March 24, 2020
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James “Jamie” Currie ’16 is a biology lab leader, instructing fellow students how to use equipment. Qossay Alsattari ’16 is active in a long list of student organizations and shares his extensive knowledge of the Middle East. Both have been named this semester’s winners of Franklin Miller Awards for outstanding work as scholars and student leaders.
Each semester, two students nominated by professors earn the award for significant academic contributions to Kenyon.
Currie, a film and biology double major, helped design an ongoing study that examines the way carbon cycles through wetlands, working with Professor of Biology Siobhan Fennessy, the Philip and Sheila Jordan Professor in Environmental Studies. Fennessy said in her nomination that Currie helps classmates in a variety of ways, from answering questions to making tea for his lab mates during meetings.
“Lab groups work best when they are cohesive and everyone feels part of a team, and Jamie has worked to make this happen,” she wrote.
Currie said he recognizes the importance of this connectedness. However, what Fennessy sees as going the extra mile, Currie sees as his responsibility. “The project is one I helped design, I’m in charge of running it, so it’s really my job that every single detail is seen to,” he said.
In addition to running a lab group, Currie presented a poster last June that detailed the progress of his research at a national conference for wetland science experts. “He was articulate, sound in his science and did a wonderful job representing Kenyon,” Fennessy wrote.
Alsattari, who majors in economics and international studies, has made his presence felt in other ways. Three professors nominated him for his variety of roles, including his efforts to bring awareness of the Middle East to campus. He is on the Diversity Advisory Council, works as an apprentice teacher for Arabic and is a member of Project for Open Voices, a student group dedicated to sharing personal stories. He is a key figure in Kenyon Students for Justice in Palestine and on the student advisory board for the Center for the Study of American Democracy. He also helped organize Dine and Discuss, when students and faculty talk about global politics and economics over a meal.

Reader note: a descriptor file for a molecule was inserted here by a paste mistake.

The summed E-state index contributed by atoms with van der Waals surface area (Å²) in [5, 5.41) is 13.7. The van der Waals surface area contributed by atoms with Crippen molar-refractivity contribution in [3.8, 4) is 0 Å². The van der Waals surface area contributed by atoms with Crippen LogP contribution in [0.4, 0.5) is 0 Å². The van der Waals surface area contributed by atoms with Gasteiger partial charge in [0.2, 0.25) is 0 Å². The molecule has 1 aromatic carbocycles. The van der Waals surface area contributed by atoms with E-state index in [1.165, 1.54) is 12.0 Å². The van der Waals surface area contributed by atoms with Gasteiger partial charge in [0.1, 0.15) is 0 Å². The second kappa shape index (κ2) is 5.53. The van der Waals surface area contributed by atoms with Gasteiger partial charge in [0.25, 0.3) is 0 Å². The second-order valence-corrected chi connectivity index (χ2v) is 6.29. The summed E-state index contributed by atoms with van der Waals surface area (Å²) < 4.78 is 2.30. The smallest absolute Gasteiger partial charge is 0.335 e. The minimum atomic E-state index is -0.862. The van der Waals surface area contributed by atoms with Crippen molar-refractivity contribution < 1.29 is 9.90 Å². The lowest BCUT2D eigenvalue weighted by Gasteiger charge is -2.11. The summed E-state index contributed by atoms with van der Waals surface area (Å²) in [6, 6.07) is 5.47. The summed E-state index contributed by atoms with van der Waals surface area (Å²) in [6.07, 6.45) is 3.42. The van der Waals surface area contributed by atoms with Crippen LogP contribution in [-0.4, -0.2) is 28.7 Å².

He has published papers on economics and Middle East policy through internships at the Center for Development Studies at Birzeit University in Palestine in 2014 and through the 2015 Next Leaders Program at the Institute for Policy Studies think tank in Washington, D.C.
Associate Professor of Economics Galina An described Alsattari’s significant impact on Kenyon’s academic environment. “I had Qossay in four of my classes in which he always brought his own unique perspective into the classroom, challenged participants of the debates in a very unconventional way and offered a multifaceted view on topics we were discussing.”
Alsattari said he is motivated to be involved so he can help educate his peers. “Throughout my time at Kenyon I witnessed our community becoming more aware of other perspectives — perspectives that are not part of mainstream U.S. analysis and discourse,” he said. “It is refreshing and promising to see that people are changing some of their beliefs and perceptions and expanding the horizon of their thinking.”
Currie and Alsattari each will receive a $250 credit to the College Bookstore for the award, which was established by Edward T. “Chip” Ordman ’64 in honor of the late Franklin Miller Jr., a beloved physics professor.
– Elana Spivack ’17